The new facility, located at the city’s wastewater treatment plant, will use large reverse-osmosis filters to create 6 million gallons of fresh water per day–about a third of the city’s needs–but with room for expansion.
The water plant proposal has been in the works since 2016. The agreement with the city’s lender, Bank of the West, will cover construction costs as the $64.6 million project gets underway next year at the location of the existing water treatment plant.
The almost $70 million project aims to develop a reliable, drought-resistant water supply so the city doesn’t have to depend so much on buying water and can use Sacramento-San Joaquin River Delta water year-round.
The state has agreed to pay Antioch $27 million in a settlement that guarantees the city’s 150-year old rights to pump water from the Sacramento-San Joaquin River Delta for the long term and will help pay for a planned desalination plant.
In return, the city will ditch a provision in a 1968 water rights deal that required the state to reimburse it for one-third of the cost to buy substitute water from the Contra Costa Water District when the Delta water gets too salty, which has been occurred more frequently in recent years.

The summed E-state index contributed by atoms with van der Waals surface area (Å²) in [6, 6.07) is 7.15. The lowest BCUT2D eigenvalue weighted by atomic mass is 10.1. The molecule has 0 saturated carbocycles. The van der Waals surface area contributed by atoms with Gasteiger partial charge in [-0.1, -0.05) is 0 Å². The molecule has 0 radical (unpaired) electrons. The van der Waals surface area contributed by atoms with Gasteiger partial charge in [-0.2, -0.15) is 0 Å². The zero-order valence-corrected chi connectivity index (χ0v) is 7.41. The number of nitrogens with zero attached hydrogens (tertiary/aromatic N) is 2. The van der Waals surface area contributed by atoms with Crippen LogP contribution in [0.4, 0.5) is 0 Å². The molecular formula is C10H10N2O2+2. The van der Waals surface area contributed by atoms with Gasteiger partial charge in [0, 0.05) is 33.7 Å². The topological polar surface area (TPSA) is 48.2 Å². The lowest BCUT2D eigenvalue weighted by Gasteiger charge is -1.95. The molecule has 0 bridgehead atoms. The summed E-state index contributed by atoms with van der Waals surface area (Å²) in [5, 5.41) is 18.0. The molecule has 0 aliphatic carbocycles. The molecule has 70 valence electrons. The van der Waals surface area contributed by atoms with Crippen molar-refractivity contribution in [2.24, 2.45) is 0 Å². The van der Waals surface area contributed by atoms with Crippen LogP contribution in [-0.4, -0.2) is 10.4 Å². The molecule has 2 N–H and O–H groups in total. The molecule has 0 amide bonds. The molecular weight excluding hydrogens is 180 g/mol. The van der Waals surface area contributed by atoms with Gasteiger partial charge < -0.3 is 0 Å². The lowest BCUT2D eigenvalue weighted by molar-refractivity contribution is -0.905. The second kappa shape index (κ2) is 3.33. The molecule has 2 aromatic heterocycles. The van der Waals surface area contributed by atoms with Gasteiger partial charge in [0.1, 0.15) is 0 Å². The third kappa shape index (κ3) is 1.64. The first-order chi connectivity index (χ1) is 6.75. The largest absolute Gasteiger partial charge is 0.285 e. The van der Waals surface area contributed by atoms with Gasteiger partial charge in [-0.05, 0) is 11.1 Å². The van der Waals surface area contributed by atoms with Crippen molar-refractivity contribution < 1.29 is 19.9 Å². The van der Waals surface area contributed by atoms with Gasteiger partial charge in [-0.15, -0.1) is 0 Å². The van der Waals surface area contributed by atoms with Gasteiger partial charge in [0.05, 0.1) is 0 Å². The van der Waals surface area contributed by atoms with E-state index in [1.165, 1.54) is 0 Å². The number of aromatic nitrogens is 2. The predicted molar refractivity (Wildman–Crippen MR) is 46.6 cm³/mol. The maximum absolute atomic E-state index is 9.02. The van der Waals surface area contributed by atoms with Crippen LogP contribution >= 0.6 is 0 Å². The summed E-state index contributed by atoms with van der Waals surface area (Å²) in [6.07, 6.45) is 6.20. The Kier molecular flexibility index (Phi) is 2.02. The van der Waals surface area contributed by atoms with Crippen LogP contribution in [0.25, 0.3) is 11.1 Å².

Antioch to receive $27 million settlement from California’s Department of Water Resources – California
Antioch’s plan to build a long-awaited brackish desalination plant got a major boost this week when the City Council officially accepted a $10 million state grant that will pay toward design and construction.
The city’s grant was one of three statewide to be awarded in March 2018 from the Department of Water Resources for desalination projects under Proposition 1, but environmental reviews and other work still need to be done to free up the money.